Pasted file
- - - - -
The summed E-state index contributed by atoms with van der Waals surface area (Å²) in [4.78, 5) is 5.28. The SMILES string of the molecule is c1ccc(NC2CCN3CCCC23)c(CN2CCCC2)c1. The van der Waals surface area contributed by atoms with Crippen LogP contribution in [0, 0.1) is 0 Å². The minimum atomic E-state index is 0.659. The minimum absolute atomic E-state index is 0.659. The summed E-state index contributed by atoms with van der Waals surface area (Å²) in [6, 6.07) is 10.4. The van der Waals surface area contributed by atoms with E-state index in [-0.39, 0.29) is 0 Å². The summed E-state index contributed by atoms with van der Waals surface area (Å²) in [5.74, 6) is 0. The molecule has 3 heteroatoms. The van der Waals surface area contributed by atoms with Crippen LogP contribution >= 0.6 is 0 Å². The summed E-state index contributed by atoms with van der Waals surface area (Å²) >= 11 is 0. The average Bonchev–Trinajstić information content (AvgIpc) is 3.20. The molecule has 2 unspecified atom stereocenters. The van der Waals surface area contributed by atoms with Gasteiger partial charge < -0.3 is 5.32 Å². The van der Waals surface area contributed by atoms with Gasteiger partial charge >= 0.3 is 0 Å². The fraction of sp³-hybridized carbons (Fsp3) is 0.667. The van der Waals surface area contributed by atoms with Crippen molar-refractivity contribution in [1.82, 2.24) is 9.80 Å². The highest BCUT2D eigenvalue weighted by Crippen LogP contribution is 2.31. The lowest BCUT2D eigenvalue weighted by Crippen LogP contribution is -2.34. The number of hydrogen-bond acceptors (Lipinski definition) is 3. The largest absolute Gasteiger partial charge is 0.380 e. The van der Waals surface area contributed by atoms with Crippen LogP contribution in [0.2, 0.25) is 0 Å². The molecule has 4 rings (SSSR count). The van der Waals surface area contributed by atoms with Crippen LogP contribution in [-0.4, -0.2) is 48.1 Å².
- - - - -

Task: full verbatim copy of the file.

The summed E-state index contributed by atoms with van der Waals surface area (Å²) in [4.78, 5) is 5.28. The SMILES string of the molecule is c1ccc(NC2CCN3CCCC23)c(CN2CCCC2)c1. The van der Waals surface area contributed by atoms with Crippen LogP contribution in [0, 0.1) is 0 Å². The minimum atomic E-state index is 0.659. The minimum absolute atomic E-state index is 0.659. The summed E-state index contributed by atoms with van der Waals surface area (Å²) in [6, 6.07) is 10.4. The van der Waals surface area contributed by atoms with E-state index in [-0.39, 0.29) is 0 Å². The summed E-state index contributed by atoms with van der Waals surface area (Å²) in [5.74, 6) is 0. The molecule has 3 heteroatoms. The van der Waals surface area contributed by atoms with Crippen LogP contribution >= 0.6 is 0 Å². The summed E-state index contributed by atoms with van der Waals surface area (Å²) >= 11 is 0. The average Bonchev–Trinajstić information content (AvgIpc) is 3.20. The molecule has 2 unspecified atom stereocenters. The van der Waals surface area contributed by atoms with Gasteiger partial charge < -0.3 is 5.32 Å². The van der Waals surface area contributed by atoms with Gasteiger partial charge >= 0.3 is 0 Å². The fraction of sp³-hybridized carbons (Fsp3) is 0.667. The van der Waals surface area contributed by atoms with Crippen molar-refractivity contribution in [1.82, 2.24) is 9.80 Å². The highest BCUT2D eigenvalue weighted by Crippen LogP contribution is 2.31. The lowest BCUT2D eigenvalue weighted by Crippen LogP contribution is -2.34. The number of hydrogen-bond acceptors (Lipinski definition) is 3. The largest absolute Gasteiger partial charge is 0.380 e. The van der Waals surface area contributed by atoms with Crippen LogP contribution in [0.2, 0.25) is 0 Å². The molecule has 4 rings (SSSR count). The van der Waals surface area contributed by atoms with Crippen LogP contribution in [-0.4, -0.2) is 48.1 Å².